Panda Cub's Birthday Present: A Name

By Karlyn Barker
Washington Post Staff Writer
Tuesday, October 18, 2005

The National Zoo's giant panda cub was officially dubbed Tai Shan yesterday and heralded as a symbol -- a very cute symbol -- of friendship between the United States and China.

Tai Shan, pronounced tie shahn and meaning "peaceful mountain," was the favorite in the zoo's online poll offering five choices approved by the China Wildlife Conservation Association. One of three names suggested by the Panda House staff, it garnered about 44 percent of more than 202,000 votes cast.

Until yesterday's announcement, the winning name was a closely kept secret, but at least a few key people were in the know. Friends of the National Zoo, the zoo's support group, immediately began selling plush panda toys with the Tai Shan moniker, and that's just the start of a marketing push.

Tai Shan will not make his public debut until December at the earliest. But there was still plenty of fanfare surrounding his naming. The zoo's new director, John Berry, called for a drumroll and revealed the choice at a ceremony outside the Panda House that also celebrated the cub's landmark 100th day. The event featured costumed dancers and a delegation of Smithsonian Institution and Chinese officials.

"For 14 weeks, millions of people have delighted in watching him," Berry said, referring to a worldwide legion of fans that has monitored the cub on the zoo's 24-hour Web camera since his birth July 9. "We strained to see his tiny body when his mother cradled him in her arms to nurse him. Now he's more than two feet" in length.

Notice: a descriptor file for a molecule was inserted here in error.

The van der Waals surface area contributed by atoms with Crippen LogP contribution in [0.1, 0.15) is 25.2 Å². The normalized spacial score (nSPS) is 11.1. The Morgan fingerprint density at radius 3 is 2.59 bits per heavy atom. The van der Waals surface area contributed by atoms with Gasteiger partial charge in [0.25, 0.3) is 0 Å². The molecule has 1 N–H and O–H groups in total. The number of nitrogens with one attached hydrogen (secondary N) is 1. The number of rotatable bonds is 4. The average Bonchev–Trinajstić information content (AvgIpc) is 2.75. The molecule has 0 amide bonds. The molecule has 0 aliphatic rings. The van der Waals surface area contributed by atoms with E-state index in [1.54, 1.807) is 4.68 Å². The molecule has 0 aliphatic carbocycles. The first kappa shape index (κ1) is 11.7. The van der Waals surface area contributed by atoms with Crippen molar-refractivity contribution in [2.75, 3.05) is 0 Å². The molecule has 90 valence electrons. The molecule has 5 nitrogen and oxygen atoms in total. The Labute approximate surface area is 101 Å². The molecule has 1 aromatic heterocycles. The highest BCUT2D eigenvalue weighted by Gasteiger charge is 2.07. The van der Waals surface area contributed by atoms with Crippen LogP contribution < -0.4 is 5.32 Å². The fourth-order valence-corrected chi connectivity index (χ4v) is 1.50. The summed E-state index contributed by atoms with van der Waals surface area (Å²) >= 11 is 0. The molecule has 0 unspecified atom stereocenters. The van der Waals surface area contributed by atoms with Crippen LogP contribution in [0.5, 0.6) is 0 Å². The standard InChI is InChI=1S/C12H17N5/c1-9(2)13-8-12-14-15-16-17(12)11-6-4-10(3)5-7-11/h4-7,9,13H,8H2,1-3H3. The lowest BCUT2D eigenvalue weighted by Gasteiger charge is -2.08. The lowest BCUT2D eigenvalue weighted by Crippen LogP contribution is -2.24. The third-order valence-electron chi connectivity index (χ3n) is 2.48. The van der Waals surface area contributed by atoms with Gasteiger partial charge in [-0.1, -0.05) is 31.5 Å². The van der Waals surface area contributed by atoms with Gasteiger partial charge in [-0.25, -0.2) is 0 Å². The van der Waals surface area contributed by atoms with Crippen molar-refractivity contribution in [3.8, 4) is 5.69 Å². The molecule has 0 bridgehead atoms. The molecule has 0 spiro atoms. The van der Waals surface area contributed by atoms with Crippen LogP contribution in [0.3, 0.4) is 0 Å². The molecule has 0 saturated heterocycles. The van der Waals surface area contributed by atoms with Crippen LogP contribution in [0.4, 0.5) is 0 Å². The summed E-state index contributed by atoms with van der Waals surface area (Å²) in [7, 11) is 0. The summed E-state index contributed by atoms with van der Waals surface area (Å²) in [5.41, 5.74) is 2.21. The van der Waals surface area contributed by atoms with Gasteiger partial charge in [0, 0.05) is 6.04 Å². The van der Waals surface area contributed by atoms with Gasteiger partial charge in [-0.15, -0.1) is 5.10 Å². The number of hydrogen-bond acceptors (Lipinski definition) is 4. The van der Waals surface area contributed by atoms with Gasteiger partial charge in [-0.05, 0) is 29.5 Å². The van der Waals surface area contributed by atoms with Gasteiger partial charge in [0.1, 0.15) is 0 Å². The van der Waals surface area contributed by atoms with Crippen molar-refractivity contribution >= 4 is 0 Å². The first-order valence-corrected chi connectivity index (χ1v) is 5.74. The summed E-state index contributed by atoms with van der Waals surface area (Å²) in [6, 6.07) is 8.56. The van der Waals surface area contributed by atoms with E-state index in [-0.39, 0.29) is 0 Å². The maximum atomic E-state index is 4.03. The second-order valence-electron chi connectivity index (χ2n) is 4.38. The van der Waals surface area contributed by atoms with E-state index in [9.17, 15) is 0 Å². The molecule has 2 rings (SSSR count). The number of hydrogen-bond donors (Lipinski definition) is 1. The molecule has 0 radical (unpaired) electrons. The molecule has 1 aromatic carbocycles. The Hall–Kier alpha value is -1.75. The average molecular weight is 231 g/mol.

Berry described the cub as "healthy and strong," adding, "He's got a lot of spunk in him." Chinese officials noted that Tai Shan is the name of a famous mountain north of the city of Tai'an in Shandong Province in eastern China. They embraced the theme of peace embodied in the choice.

"Giant pandas are a valuable resource in China and also a great gift of China to the world and the United States," Yan Xun, deputy director of China's Conservation Department, said through a translator.

Panda diplomacy was launched at the National Zoo more than 30 years ago. The zoo's first two pandas, Ling-Ling and Hsing-Hsing, were a gift from the Chinese government in 1972, when China and the United States were trying to improve relations.

Zheng Zeguang, deputy chief of mission at the Chinese Embassy, noted that those pandas entertained the American people and others for two decades. Speaking in English, he declared that the current pair, Tian Tian (t-yen t-yen) and Mei Xiang (may shawng), have created a fresh sense "of pandamanium . . . . All contributed in their very special way to the understanding and friendship between two countries."

John Gibbons, a zoo spokesman, said Tai Shan "is a unique name among pandas. It's also a symbolic name for friendship and kindness."

Among the online voters who liked the name was Elizabeth Botten, 32, of Washington.

"I'm an art historian, and I've looked at a lot of paintings of Chinese mountains. It was a nice image for me," Botten said. She also liked the notion of peace, "especially with all the ills in the world these days."

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